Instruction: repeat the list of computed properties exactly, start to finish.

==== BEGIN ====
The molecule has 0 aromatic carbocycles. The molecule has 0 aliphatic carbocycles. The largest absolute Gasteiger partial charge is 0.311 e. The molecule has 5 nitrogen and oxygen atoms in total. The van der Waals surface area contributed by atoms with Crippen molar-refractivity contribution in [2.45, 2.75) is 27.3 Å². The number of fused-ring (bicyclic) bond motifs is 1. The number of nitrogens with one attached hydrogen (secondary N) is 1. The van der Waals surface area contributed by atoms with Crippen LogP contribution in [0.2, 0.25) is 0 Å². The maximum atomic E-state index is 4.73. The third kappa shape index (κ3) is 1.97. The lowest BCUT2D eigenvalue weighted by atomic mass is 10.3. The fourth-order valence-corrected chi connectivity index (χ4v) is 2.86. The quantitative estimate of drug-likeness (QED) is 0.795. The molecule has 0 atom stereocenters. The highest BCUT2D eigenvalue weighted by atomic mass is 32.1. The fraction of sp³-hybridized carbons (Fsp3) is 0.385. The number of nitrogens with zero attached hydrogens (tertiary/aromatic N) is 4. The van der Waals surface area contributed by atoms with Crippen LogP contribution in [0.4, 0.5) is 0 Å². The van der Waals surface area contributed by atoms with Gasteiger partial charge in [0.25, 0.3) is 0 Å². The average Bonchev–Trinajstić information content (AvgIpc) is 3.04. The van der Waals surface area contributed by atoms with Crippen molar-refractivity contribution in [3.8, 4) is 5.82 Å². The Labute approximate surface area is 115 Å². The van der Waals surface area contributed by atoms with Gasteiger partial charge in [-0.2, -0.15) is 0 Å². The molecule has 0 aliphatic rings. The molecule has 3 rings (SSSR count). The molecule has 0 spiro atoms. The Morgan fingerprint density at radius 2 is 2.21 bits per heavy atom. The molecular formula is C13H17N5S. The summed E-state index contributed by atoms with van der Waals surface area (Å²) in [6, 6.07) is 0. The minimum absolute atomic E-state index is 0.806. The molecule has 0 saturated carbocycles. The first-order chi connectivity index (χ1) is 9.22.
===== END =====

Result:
The molecule has 0 aromatic carbocycles. The molecule has 0 aliphatic carbocycles. The largest absolute Gasteiger partial charge is 0.311 e. The molecule has 5 nitrogen and oxygen atoms in total. The van der Waals surface area contributed by atoms with Crippen molar-refractivity contribution in [2.45, 2.75) is 27.3 Å². The number of fused-ring (bicyclic) bond motifs is 1. The number of nitrogens with one attached hydrogen (secondary N) is 1. The van der Waals surface area contributed by atoms with Crippen LogP contribution in [0.2, 0.25) is 0 Å². The maximum atomic E-state index is 4.73. The third kappa shape index (κ3) is 1.97. The lowest BCUT2D eigenvalue weighted by atomic mass is 10.3. The fourth-order valence-corrected chi connectivity index (χ4v) is 2.86. The quantitative estimate of drug-likeness (QED) is 0.795. The molecule has 0 atom stereocenters. The highest BCUT2D eigenvalue weighted by atomic mass is 32.1. The fraction of sp³-hybridized carbons (Fsp3) is 0.385. The number of nitrogens with zero attached hydrogens (tertiary/aromatic N) is 4. The van der Waals surface area contributed by atoms with Crippen LogP contribution in [0.4, 0.5) is 0 Å². The van der Waals surface area contributed by atoms with Gasteiger partial charge in [0.25, 0.3) is 0 Å². The average Bonchev–Trinajstić information content (AvgIpc) is 3.04. The van der Waals surface area contributed by atoms with Crippen molar-refractivity contribution in [3.8, 4) is 5.82 Å². The Labute approximate surface area is 115 Å². The van der Waals surface area contributed by atoms with Gasteiger partial charge in [-0.2, -0.15) is 0 Å². The molecule has 0 aliphatic rings. The molecule has 3 rings (SSSR count). The molecule has 0 spiro atoms. The Morgan fingerprint density at radius 2 is 2.21 bits per heavy atom. The molecular formula is C13H17N5S. The summed E-state index contributed by atoms with van der Waals surface area (Å²) in [6, 6.07) is 0. The minimum absolute atomic E-state index is 0.806. The molecule has 0 saturated carbocycles. The first-order chi connectivity index (χ1) is 9.22.